Winners have just been announced for Hackaday’s Earth Day Challenge. We were on the lookout for projects that raise awareness of environmental issues and are happy to celebrate three top winners. Each have won a $200 shopping spree from Digi-Key who sponsored this contest.
Pictured above is the Open Flow Meter by [Eben]. The build includes sensors that are submerged into a river or stream to gauge the speed at which the water is moving. It uses a commodity plumbing flow volume sensor to help reduce costs, adding an Arduino and touch screen for reading the sensors and providing a UI to the user.
High-altitude balloons are used for air quality and weather sensing. To make those sensor packages more reusable, [Hadji Yohan] has been working on a parachute recovery system that automatically returns to a set GPS point. It’s a parafoil with auto-pilot!
Power harvesting is a fascinating and tricky game. To help ease the transition away from batteries, [Jasper Sikken] developed a solar harvesting module that charges a Lithium Ion Capacitor (LIC) from a very small solar panel. Based around a 100 uF 30 F capacitor, it uses an AEM10941 energy harvesting chip which includes Maximum Power Point Tracking (MPPT) to utilize the solar panel as efficiently as possible. The fully charged module can output regulated 2.2 V and is aimed at distributed sensor packages that can be run without any battery at all.
How far do you have to go for a glass of clean water? Not very? Just go to a sink and turn on the faucet? We would venture to guess that is the case for most Hackaday readers. Maybe you even have a water softener, or a filter on your tap to make your drinking water even more palatable and free of heavy metal.
In Ethiopia and many other countries, people do not have access to clean, flowing water and must walk several kilometers to fetch it from somewhere that does. And they’re not doing this on paved roads, either — these women are cutting treacherous paths across mountains and through muddy, rocky terrain that make wheeled transport nearly impossible. How do you comfortably lug around 25 kg (~55 lbs) worth of sloshing water? You don’t, unless you have [Anteneh Gashaw]’s ingenious jerrycan.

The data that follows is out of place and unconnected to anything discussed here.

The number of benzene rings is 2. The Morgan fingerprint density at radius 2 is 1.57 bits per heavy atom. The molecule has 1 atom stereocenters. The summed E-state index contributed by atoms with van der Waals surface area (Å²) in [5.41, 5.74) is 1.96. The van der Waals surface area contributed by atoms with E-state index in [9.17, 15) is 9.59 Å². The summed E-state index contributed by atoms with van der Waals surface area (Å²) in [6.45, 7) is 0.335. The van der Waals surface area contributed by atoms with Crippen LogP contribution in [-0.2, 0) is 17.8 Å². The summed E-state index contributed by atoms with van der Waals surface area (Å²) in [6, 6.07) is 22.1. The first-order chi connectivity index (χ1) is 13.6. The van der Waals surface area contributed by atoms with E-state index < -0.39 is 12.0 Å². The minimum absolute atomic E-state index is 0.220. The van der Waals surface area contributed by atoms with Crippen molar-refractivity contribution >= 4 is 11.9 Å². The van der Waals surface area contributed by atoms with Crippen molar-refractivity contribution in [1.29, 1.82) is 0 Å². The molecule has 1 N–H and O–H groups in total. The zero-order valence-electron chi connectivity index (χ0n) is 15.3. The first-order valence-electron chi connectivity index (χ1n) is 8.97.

As you can see in the video below, the current crop of jerrycans are just big plastic jugs that have to be carried on top of the head or the shoulder, both of which are bad for bodies. [Anteneh]’s can evenly distributes the weight by wrapping it completely around the person carrying it and suspending it from both shoulders like a beer-and-peanuts vendor’s carrying case. Basically, it’s a PVC inner tube with shoulder straps. Simple, cheap, and effective = absolute genius in our book. Ideally, everyone would have free access to clean water, both cold and hot. Until that time, [Anteneh]’s entry into our Earth Day Challenge is a great workaround that will no doubt save a lot of spines.
The Earth Day Challenge is now under way! Spin up your take on an Earth-Day-themed electronics project and you’ll be in the running for one of the three $200 shopping sprees at Digi-Key, who are sponsoring this contest.
This is all about raising awareness for environmental protection. You might considered something as direct as measuring and plotting air quality data, or as abstract as weighing your home’s recycling bin and garbage bin and making a game out of generating less waste in general, and boosting your recycling-to-landfill ratio. Find an application that can be moved from grid-power to solar power, or build a carbon-savings counter that calculates the impact you have when choosing your bike over a car. The coolest projects are the ones that make us all think in new ways.
In addition to those $200 prizes for the top three projects, there are $50 Tindie gift cards for the twelve most artistically presented projects. Digi-Key is looking for great images to include in a wall calendar for 2022.
Pop over to Hackaday.io to start your entry today. Don’t forget to use the “Submit project to:” drop-down box on the left sidebar of your project page to make sure it’s considered in the contest. You must have your entry in by April 19th!